So this is cool. Algae is one tough dogdamn plant. It isn’t big and showy, but it will grow just about anywhere and in pretty adverse conditions. Now, scientists (some in New Mexico, our home state) are making it a new source of food, and one which consumes CO2 and salt water at the same time.
In an article in Massive Science, Acres of saltwater pools in the desert are growing an algae food revolution, “High in protein and low in carbon footprint, algae is a breakthrough for feeding the world in a changing climate,” Bahar Gholipour looks at how the humble but lovable algae is being cultivated in places that are normally difficult to use for food production, like parts of New Mexico (did we mention that’s our home state?) that have lots of land but little water, and what water there may be is brackish and saline. Notes Gholipour, “Algae can be grown in areas where other crops won’t survive. They don’t need soil or freshwater. What they do need is a lot of CO2, which has led some to consider them for sequestering emissions from power plants. The algae’s excellent nutritional profile is another appeal. They have all essential amino acids, the building blocks of proteins, plus vitamins, minerals and essential fatty acids like omega-3.”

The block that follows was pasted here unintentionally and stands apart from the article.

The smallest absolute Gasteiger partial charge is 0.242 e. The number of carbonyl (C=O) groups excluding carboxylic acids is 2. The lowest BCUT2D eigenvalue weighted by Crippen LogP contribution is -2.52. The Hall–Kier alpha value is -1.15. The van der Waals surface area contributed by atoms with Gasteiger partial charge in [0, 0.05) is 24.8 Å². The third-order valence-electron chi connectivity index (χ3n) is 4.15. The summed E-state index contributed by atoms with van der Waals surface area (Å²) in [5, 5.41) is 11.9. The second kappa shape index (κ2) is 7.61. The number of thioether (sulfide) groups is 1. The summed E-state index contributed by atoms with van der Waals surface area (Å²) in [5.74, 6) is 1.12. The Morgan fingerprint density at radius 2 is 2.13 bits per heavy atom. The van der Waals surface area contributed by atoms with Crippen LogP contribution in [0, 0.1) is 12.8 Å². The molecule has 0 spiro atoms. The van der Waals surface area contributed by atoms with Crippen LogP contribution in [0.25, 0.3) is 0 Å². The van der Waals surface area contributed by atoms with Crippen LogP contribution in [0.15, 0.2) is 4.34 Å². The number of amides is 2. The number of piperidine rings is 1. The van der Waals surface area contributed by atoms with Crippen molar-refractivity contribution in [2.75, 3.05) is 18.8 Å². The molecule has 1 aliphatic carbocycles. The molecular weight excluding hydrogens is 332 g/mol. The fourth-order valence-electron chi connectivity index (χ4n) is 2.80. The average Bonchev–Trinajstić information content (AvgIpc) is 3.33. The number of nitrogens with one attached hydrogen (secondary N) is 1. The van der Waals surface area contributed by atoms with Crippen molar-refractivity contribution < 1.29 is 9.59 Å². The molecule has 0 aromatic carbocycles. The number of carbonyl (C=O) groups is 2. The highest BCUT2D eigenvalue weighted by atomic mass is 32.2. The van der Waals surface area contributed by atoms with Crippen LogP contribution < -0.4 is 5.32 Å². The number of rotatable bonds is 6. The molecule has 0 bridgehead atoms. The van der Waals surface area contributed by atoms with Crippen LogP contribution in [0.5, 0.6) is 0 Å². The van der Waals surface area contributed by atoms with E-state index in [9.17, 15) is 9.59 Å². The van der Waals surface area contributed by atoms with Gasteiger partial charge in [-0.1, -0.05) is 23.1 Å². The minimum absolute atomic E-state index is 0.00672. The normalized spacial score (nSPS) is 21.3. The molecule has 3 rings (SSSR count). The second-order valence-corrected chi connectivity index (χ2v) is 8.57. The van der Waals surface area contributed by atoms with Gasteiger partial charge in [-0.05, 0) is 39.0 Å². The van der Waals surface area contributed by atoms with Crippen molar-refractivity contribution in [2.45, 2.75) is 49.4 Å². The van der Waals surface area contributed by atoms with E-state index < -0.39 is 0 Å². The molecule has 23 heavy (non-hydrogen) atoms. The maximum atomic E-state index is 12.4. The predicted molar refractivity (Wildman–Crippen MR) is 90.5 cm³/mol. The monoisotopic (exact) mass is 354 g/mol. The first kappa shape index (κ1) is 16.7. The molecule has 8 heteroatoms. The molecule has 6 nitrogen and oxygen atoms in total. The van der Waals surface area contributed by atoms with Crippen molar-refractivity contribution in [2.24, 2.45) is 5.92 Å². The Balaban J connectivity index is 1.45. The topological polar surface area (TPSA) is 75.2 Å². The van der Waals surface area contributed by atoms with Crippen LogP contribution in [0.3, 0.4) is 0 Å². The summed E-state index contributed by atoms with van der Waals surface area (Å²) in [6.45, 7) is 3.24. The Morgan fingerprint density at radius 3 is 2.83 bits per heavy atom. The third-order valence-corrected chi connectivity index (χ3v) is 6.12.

So, in the badlands of New Mexico (our home state, remember?), companies like recent startup iWi are now attempting to cultivate algae on a massive scale. iWi seems to be thinking of algae as being itself a food source that people will learn to love, but even if they don’t, it could make an excellent animal feed, and then we could simple eat the animals.
That being the case, let’s hope that salt water algae really will turn into a cash crop on a grand scale…particularly in New Mexico.
Did we mention that we’re from New Mexico?
Just wanted to be sure.